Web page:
Christmas is here, which means there’s really no better time to revisit Rooney’s incredible performance in Carol. Not only this is my favorite role of Rooney’s – it’s also a movie I can revisit again and again, there’s just so much I take away from each viewing. If you love it half as much as I do, then you’ll really enjoy this update as well. I’ve updated the gallery with Blu-ray screen captures of the film itself, the bonus features and also a whole bunch of hi-resolution posters, stills and behind the scenes photos. Enjoy!
After many months of stalling, delaying, then working, then delaying… well, you get the picture–but thankfully I am glad to say that Rooney Mara Archives is finally open. This site has been a quiet passion project of mine since last Christmas, and since late March I have been working behind the scenes to try and get things prepared and ready. That’s not to say I’ve put nine months of work into this site–quite the opposite, but that is how long it had been sitting with a “coming soon” page that was meant to represent exactly that. But, as many fansite owners can agree, sometimes it’s not always that easy, and more often than not real life occurs.
These past few weeks, I figured enough was enough and it was long overdue that I finally put things into motion and got working on the site again. As of right now, the site is still developing, especially in terms of content. My aim is to make the site as resourceful and detailed as possible–just as the site name suggests, an online archive for Rooney’s projects, photos, interviews and beyond. I have a long, long way to go with achieving that, but this is a start I am content with. Our gallery features over 22,000 photos, many of which are courtesy of the sites two previous owners, Claudia and Stef – both have helped me so much in the gallery portion of the site. Thank you ladies! I have also started to put together a press archive, featuring various print and online interviews with Rooney from throughout her career.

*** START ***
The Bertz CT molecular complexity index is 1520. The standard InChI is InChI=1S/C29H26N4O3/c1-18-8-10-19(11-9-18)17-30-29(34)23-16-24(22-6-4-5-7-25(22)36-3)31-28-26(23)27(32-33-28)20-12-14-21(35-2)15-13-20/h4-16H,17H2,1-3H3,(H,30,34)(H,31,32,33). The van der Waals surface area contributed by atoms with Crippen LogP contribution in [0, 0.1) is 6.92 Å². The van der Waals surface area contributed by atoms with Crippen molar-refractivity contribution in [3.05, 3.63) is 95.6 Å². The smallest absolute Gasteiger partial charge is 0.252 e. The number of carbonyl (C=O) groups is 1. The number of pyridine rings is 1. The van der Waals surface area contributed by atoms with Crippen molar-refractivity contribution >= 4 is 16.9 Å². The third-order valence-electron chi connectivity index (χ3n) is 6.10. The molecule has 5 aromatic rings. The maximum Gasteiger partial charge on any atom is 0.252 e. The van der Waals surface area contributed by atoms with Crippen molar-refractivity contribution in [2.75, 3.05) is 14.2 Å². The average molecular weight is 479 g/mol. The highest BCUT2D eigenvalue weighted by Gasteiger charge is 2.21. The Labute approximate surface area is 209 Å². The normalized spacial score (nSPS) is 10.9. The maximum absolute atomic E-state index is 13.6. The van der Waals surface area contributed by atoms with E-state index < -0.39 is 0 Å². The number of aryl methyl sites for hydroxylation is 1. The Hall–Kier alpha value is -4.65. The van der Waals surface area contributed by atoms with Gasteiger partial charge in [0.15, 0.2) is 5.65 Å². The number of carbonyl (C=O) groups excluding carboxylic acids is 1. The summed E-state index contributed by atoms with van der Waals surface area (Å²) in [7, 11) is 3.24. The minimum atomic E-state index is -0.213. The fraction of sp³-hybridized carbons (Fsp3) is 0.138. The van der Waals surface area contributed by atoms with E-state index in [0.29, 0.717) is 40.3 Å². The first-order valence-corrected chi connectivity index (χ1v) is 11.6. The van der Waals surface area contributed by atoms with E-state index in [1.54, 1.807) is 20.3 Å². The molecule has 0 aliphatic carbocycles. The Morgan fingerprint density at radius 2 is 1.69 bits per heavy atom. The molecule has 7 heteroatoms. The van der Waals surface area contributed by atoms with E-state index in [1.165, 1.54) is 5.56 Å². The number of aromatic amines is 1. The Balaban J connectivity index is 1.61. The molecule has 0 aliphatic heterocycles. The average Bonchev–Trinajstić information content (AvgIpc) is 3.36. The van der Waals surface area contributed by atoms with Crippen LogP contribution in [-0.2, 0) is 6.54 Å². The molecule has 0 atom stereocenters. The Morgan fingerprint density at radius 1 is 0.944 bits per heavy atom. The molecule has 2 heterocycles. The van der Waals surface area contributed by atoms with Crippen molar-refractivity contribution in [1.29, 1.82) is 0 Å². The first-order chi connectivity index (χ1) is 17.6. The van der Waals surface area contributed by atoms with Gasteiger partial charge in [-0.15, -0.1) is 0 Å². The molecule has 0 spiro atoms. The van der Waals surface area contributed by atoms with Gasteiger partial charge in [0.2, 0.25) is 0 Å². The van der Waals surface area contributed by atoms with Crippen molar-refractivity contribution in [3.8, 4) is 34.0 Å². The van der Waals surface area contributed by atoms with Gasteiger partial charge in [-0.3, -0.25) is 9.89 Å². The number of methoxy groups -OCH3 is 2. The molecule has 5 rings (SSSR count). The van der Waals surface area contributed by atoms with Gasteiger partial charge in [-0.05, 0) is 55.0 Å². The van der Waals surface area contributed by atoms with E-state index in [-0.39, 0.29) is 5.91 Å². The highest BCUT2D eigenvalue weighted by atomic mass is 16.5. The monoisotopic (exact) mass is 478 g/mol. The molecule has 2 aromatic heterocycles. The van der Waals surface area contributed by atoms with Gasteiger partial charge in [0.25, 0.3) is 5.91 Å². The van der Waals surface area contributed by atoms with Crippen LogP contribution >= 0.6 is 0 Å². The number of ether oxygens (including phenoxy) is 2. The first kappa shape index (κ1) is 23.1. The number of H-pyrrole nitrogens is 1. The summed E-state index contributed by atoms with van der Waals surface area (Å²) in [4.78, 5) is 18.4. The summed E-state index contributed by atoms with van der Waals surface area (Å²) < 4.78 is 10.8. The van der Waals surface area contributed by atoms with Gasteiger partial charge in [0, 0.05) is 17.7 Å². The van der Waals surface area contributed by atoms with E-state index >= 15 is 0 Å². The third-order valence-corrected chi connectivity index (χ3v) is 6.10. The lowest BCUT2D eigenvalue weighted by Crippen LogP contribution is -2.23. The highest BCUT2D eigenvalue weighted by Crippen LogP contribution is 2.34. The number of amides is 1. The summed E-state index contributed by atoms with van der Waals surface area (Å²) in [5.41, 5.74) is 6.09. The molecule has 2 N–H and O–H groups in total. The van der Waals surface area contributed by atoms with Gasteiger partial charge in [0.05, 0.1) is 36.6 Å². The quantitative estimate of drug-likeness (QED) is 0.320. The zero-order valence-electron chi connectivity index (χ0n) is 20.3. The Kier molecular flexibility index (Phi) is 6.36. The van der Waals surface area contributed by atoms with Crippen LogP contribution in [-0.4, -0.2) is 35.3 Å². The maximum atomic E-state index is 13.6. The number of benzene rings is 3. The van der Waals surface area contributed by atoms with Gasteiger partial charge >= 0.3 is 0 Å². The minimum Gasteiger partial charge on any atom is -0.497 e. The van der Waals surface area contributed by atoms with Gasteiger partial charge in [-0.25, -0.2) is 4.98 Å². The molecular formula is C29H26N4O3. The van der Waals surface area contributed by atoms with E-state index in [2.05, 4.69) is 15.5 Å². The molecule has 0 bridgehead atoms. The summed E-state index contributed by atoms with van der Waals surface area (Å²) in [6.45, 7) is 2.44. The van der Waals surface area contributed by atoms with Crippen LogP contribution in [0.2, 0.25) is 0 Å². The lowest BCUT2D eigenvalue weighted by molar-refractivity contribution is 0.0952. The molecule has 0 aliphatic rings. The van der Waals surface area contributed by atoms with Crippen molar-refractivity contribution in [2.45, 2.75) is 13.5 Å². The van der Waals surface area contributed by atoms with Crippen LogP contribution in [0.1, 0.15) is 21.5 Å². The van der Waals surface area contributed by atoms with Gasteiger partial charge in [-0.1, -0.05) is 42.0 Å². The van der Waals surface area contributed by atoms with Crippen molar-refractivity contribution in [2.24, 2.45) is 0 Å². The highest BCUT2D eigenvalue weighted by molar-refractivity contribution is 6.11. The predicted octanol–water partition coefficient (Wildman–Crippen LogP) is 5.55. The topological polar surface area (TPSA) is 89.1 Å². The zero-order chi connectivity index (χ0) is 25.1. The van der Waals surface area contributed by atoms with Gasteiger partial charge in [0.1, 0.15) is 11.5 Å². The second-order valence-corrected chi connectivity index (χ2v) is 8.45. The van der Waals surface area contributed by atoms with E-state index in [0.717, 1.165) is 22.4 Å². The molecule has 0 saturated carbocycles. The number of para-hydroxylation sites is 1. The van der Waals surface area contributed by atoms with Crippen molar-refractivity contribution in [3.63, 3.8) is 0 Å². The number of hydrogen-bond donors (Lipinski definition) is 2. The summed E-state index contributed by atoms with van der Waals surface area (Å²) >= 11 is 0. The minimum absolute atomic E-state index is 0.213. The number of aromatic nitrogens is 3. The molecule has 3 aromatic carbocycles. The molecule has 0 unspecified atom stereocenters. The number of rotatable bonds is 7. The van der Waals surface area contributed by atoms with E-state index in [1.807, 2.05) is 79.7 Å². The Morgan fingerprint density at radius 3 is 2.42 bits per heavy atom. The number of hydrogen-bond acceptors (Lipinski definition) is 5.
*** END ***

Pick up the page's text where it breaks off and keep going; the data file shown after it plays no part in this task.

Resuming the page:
I’d also like to say a big thank you to my host, Hayley for her patience while this site was in creation. And for the lovely header, thank you to Carol of Sin21–complemented beautifully by the customized coding courtesy of Kaleidoscope3 Designs. I hope you’ll enjoy what the site has to offer so far–many updates are on the way in coming weeks and months, so please continue to stop by, check back, bookmark and help us to grow 🙂
DEADLINE – Amazon Studios will release Gus Van Sant’s biopic drama Don’t Worry, He Won’t Get Far on Foot on May 11.
The pic is based on the memoir by John Callahan (Joaquin Phoenix), who became paralyzed after a car accident at age 21 and turned to drawing as a form of therapy. Jonah Hill and Jack Black also star. It’s one of two Amazon movies the three-time Oscar nominee has next year in addition to the April crime noir You Were Never Really Here. It’s also Phoenix’s second in the spring with Rooney Mara, their biblical pic Mary Magdalene is scheduled to open on March 30.
Van Sant adapted, has screenplay credit and, separately, story credits with Jack Gibson & William Andrew Eatman. Charles-Marie Anthonioz, Mourad Belkeddar, Steve Golin, Nicolas Lhermitte are producing.
May 11 is Mother’s Day weekend. The only other wide releases on that day are Melissa McCarthy comedy Life of the Party from Warner Bros/New Line and Annapurna’s Richard Linklater dramedy Where’d You Go, Bernadette starring Cate Blanchett, Kristen Wiig and Judy Greer.
The first trailer for Mary Magdalene has been released, and it’s a pretty good one. If you haven’t seen it already, you can view it here. Below are two beautiful stills that have been added to the gallery, and the official synopsis for the film courtesy of Film4.
Set in the Holy Land in the first century C.E., a young woman leaves her small fishing village and traditional family behind to join a radical new social movement. At its head is a charismatic leader, Jesus of Nazareth, who promises that the world is changing. Mary is searching for a new way of living, and an authenticity that is denied her by the rigid hierarchies of the day. As the notoriety of the group spread and more are drawn to follow Jesus’ inspirational message, Mary’s spiritual journey places her at the heart of a story that will lead to the capital city of Jerusalem, where she must confront the reality of Jesus’ destiny and her own place within it.